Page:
Highway safety laws differ from state to state. The summary information here can be used to compare laws in specific categories. We monitor legislative changes and update this information as needed.
1Drivers usually must demonstrate special hardship to justify restoring privileges during suspension, and then privileges often are restricted.
2In Nebraska, 14 year-olds who live 1.5 miles or more from school and who either live outside or attend school outside a metropolitan area may be issued a learner’s permit (called an “LPE permit”) and a limited license (called a “school permit”). The LPE permit authorizes supervised driving for the purpose of preparing for the school permit, which allows driving to and from school independently or anyplace else while supervised by a parent or guardian.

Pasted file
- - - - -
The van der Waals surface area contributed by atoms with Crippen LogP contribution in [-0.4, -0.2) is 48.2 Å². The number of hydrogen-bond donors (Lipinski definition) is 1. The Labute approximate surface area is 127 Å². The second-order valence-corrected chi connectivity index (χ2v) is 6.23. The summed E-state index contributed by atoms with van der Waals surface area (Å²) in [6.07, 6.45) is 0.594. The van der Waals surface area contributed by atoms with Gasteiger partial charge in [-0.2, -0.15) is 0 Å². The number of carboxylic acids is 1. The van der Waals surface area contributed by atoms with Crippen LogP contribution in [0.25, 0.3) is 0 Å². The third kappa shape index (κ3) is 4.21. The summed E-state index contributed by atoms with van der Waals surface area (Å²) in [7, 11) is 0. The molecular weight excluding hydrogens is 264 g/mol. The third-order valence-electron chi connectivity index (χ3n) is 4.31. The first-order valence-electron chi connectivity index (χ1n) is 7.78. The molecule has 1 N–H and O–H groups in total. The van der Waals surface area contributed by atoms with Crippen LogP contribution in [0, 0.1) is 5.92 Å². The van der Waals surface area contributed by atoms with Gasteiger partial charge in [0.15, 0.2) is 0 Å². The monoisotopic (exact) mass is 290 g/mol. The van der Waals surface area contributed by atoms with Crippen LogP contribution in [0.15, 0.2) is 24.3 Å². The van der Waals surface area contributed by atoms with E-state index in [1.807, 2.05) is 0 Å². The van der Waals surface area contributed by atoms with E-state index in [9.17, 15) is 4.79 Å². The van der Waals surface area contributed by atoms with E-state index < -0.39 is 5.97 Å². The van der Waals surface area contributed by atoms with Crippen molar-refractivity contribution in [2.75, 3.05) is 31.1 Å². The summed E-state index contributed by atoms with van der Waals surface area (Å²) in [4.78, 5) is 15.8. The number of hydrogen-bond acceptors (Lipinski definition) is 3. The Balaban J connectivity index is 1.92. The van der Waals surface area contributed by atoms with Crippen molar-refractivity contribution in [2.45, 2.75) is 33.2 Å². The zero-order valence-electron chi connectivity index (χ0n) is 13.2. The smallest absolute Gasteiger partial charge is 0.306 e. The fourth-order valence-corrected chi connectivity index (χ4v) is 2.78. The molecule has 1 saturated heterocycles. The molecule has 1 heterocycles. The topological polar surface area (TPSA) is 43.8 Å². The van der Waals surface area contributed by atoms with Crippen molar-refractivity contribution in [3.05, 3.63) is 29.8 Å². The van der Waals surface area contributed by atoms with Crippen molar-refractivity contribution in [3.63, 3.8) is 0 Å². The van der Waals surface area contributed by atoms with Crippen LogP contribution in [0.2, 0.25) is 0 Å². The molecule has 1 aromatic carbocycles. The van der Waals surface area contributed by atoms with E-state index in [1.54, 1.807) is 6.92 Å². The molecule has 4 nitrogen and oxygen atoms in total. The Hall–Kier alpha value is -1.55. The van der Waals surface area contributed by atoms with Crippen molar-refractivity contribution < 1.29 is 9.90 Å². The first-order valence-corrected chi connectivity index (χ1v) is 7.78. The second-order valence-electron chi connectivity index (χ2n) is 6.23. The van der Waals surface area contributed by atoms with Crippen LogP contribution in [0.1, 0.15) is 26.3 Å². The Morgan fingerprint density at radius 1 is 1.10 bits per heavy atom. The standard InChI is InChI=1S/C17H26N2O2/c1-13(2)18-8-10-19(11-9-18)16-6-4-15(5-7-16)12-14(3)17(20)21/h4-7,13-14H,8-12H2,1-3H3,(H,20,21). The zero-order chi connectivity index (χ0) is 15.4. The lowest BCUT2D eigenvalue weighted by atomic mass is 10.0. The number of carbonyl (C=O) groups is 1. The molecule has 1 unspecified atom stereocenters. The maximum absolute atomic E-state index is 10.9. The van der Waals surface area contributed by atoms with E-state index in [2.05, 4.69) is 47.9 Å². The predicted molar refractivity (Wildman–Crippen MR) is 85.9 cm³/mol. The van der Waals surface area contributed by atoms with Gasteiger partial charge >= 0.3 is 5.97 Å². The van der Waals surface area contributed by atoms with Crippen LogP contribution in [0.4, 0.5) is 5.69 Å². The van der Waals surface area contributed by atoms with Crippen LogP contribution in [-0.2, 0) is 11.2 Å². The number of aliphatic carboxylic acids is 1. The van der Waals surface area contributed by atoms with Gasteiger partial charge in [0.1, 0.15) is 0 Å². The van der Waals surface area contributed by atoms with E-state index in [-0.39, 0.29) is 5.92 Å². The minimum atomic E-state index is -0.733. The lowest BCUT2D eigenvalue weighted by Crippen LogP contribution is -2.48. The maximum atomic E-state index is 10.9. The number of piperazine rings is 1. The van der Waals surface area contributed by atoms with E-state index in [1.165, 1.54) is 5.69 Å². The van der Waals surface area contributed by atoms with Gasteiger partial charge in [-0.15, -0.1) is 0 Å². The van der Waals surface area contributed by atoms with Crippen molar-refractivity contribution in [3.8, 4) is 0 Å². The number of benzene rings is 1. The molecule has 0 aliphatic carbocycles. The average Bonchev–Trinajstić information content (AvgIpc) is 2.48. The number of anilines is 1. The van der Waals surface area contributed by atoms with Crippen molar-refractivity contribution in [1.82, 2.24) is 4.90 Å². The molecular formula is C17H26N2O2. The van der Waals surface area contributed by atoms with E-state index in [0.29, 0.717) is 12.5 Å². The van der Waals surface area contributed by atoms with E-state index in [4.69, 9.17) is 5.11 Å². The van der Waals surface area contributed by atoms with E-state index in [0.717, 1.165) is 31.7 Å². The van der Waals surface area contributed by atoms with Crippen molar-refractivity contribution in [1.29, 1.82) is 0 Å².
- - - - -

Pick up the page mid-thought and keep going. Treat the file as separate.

3Nebraska's law is secondary for those children who may be in safety belts and standard for those who must be in a child restraint device.
4This state assesses points for violations.
©1996-2013, Insurance Institute for Highway Safety, Highway Loss Data Institute | www.iihs.org
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